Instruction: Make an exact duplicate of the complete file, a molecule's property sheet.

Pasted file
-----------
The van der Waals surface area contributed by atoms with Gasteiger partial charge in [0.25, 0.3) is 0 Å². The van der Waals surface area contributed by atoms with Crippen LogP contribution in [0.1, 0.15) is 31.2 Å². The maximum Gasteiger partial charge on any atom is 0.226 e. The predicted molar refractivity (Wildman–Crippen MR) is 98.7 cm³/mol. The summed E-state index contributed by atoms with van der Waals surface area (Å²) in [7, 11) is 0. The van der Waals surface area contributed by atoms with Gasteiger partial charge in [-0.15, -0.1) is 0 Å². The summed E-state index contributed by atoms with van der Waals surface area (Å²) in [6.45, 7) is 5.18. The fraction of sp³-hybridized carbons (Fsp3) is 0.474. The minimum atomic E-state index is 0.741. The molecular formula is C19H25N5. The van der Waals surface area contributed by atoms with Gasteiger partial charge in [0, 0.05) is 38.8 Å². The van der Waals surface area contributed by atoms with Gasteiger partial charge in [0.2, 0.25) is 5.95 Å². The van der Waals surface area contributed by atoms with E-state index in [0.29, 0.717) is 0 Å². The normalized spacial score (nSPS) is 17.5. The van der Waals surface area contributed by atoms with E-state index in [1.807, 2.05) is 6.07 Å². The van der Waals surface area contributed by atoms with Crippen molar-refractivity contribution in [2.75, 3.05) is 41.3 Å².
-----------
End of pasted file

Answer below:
The van der Waals surface area contributed by atoms with Gasteiger partial charge in [0.25, 0.3) is 0 Å². The van der Waals surface area contributed by atoms with Crippen LogP contribution in [0.1, 0.15) is 31.2 Å². The maximum Gasteiger partial charge on any atom is 0.226 e. The predicted molar refractivity (Wildman–Crippen MR) is 98.7 cm³/mol. The summed E-state index contributed by atoms with van der Waals surface area (Å²) in [7, 11) is 0. The van der Waals surface area contributed by atoms with Gasteiger partial charge in [-0.15, -0.1) is 0 Å². The summed E-state index contributed by atoms with van der Waals surface area (Å²) in [6.45, 7) is 5.18. The fraction of sp³-hybridized carbons (Fsp3) is 0.474. The minimum atomic E-state index is 0.741. The molecular formula is C19H25N5. The van der Waals surface area contributed by atoms with Gasteiger partial charge in [0, 0.05) is 38.8 Å². The van der Waals surface area contributed by atoms with Gasteiger partial charge in [0.2, 0.25) is 5.95 Å². The van der Waals surface area contributed by atoms with E-state index in [0.29, 0.717) is 0 Å². The normalized spacial score (nSPS) is 17.5. The van der Waals surface area contributed by atoms with E-state index in [1.807, 2.05) is 6.07 Å². The van der Waals surface area contributed by atoms with Crippen molar-refractivity contribution in [2.75, 3.05) is 41.3 Å².